In recent weeks I’ve run into multiple posts, articles, and discussions concerning some findings that employee morale does not equate to productivity. Apparently some of the research groups and “better management” consulting firms have recently assembled some data analyses that refute the assumption that higher employee morale will drive higher employee productivity. The findings are generating some significant debate and some criticism.
Because of the controversy, the subject inspires some discussion concerning the importance of understanding data and the analysis of it, rather than simply accepting the headlines the results inspire. In Part 1 of this discussion, I communicated the importance of investigating the data and reviewing the analysis before accepting the findings and conclusions. To do this requires us, and our decision-making leaders, to be adept at data investigation and analysis so we may ask critical questions.
In this post, I want to point to another important understanding that prevents us from being fooled or misled by data analyses and findings. That is metrics do not necessarily make meaningful data. The truth may be far more complex than our metrics will show.
In general, there is a big difference between “data” and the “metrics” we use. I like to explain the distinction thusly. Metrics are measures or indicators of status or progress. Data is diagnostic. That requires some explanation.
Metrics are often derived or calculated from a multitude of measures or from data. Metrics give us a progress report or a status level of some type of performance. Data is a raw output of a process or a test or an experiment. Most times data is not useful until it is turned into some form of information by an analysis of some kind.
Let’s use the topic of employee morale affecting productivity as an example to clarify further. Employee morale is a metric. It is difficult to say that we can truly measure morale. Ultimately we are making a judgment, not collecting an output. We answer a survey question about how we feel in order to provide an indicator of morale.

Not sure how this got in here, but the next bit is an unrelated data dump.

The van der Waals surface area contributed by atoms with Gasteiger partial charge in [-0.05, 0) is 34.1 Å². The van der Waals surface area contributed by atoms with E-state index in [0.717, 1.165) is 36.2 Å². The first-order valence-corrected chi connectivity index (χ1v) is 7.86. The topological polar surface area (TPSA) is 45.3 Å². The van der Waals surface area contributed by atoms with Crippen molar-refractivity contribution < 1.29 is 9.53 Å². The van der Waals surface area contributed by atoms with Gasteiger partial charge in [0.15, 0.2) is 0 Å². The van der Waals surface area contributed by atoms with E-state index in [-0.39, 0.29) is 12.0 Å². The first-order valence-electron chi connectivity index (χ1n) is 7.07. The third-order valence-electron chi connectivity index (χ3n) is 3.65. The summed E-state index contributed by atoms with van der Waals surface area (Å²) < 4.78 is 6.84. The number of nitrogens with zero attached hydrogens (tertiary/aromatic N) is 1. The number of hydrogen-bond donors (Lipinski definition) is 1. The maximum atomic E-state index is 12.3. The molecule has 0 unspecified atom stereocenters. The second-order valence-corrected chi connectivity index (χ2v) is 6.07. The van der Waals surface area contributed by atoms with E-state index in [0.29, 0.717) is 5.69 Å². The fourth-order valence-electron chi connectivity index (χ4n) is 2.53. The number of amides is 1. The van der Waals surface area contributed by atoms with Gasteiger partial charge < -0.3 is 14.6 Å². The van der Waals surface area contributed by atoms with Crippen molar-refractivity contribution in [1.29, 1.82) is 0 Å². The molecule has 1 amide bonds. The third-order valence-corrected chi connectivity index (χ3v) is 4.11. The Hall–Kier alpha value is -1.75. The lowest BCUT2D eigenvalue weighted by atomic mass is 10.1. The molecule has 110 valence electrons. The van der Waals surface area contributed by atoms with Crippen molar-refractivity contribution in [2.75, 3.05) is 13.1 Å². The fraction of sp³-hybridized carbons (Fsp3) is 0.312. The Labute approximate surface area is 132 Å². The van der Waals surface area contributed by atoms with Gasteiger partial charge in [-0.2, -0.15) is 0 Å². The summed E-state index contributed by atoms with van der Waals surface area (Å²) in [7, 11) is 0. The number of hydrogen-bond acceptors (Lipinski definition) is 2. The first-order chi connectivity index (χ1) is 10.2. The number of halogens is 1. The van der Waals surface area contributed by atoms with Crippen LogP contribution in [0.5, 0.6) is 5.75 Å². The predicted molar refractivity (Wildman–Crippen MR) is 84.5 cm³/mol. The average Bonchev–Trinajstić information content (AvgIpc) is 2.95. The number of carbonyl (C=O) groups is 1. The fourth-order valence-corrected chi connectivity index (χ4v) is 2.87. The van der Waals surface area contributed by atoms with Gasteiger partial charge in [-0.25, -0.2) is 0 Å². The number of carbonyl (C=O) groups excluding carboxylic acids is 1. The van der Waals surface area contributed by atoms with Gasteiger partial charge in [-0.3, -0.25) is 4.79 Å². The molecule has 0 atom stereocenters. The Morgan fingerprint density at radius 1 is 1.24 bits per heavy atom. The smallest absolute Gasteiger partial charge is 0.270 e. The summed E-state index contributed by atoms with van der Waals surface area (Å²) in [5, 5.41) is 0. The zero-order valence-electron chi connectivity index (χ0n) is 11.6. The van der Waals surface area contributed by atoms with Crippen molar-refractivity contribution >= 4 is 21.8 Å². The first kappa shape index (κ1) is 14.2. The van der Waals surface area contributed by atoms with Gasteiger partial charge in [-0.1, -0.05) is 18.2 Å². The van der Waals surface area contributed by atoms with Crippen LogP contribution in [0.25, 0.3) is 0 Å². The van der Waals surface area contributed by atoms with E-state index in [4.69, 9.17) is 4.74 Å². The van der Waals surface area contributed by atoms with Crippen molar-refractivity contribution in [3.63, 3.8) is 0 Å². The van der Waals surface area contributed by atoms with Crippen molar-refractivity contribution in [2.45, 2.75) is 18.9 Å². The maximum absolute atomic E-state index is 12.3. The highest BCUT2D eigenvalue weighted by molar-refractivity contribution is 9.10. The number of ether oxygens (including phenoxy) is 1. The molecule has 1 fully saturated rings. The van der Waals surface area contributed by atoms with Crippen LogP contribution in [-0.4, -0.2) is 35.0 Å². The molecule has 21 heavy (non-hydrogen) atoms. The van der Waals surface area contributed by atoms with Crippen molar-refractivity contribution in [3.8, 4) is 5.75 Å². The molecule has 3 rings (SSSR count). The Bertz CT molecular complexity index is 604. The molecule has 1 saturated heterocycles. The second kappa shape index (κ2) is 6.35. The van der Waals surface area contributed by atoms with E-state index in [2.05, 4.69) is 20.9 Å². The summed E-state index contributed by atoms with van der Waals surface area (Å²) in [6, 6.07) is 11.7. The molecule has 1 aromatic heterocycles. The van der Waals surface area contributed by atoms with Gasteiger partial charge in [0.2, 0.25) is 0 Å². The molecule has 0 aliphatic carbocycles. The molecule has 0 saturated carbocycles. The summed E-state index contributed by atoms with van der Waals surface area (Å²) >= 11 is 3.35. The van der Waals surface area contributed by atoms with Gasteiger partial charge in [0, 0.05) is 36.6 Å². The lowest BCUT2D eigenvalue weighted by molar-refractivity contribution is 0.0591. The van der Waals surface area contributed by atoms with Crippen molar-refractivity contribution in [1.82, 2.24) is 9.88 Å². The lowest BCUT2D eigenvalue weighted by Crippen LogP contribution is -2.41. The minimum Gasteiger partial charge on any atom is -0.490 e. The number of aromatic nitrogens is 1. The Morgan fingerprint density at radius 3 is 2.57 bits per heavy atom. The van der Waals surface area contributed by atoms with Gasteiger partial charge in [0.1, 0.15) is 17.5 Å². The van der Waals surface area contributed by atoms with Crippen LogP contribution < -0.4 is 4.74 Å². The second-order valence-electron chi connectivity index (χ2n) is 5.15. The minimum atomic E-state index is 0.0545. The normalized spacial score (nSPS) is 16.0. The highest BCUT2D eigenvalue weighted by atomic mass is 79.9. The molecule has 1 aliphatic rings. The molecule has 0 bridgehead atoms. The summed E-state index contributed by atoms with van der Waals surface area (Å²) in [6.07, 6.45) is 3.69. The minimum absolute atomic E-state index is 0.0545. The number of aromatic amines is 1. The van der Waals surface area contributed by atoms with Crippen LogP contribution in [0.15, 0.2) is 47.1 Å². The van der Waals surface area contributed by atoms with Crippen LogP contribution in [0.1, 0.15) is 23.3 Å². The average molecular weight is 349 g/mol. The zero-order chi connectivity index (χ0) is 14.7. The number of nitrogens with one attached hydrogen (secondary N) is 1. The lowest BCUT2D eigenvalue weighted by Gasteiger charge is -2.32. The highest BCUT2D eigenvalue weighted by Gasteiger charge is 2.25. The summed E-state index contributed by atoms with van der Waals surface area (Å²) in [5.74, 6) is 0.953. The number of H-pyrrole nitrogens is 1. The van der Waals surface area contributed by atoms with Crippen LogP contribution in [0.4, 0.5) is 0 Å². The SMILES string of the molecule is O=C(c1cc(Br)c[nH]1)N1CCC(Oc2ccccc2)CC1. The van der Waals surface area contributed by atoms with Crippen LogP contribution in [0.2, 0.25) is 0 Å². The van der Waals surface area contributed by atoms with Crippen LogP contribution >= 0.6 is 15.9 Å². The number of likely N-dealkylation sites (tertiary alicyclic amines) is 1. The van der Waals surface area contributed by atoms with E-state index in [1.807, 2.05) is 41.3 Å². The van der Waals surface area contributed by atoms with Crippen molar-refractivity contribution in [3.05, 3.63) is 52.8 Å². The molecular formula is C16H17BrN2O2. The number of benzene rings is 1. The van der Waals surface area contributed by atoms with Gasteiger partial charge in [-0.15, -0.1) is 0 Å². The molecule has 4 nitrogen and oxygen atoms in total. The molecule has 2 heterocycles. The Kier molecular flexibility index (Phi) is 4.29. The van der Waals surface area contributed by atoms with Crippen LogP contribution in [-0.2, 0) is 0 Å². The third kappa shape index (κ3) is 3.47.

Likewise, for most organizations, a productivity number is a metric, not data, because it is calculated from other measures or numbers. If we report productivity in terms of units produced per man-hour, for example, we need a measure of units produced in a period of time and another measure of man-hours paid in the same period of time.
I don’t think of either measure as data because neither one is particularly diagnostic. In other words if one is unusually high or low there is no link to any sort of cause. Of course, if the ratio of morale to productivity changes because one metric drastically changes, we can point to either morale or productivity, but that still doesn’t give us any indication of cause.
To get to the cause of a performance measure we need more specific numbers, numbers that often have no meaning outside of the context of how they contribute to the performance. For example, the rate machine cycles, or the number of setup changes, or the number of reworked pieces, or the number of orders started are just numbers until we understand how they impact the performance value of productivity and their influence on it. Those numbers or measures are data.
Why is it important to perceive a difference? Because many different sources of data might contribute to a certain metric, if there is a change in a metric, it might be due to any number of possible causes. Furthermore, the relationship between one metric and another may or may not have one or more common causes or sources of data. Therefore, if we compare one metric’s influence on another, it can be difficult or impossible to understand the real relationship between them if we can’t see the different sources of data and cause and effect at the same time.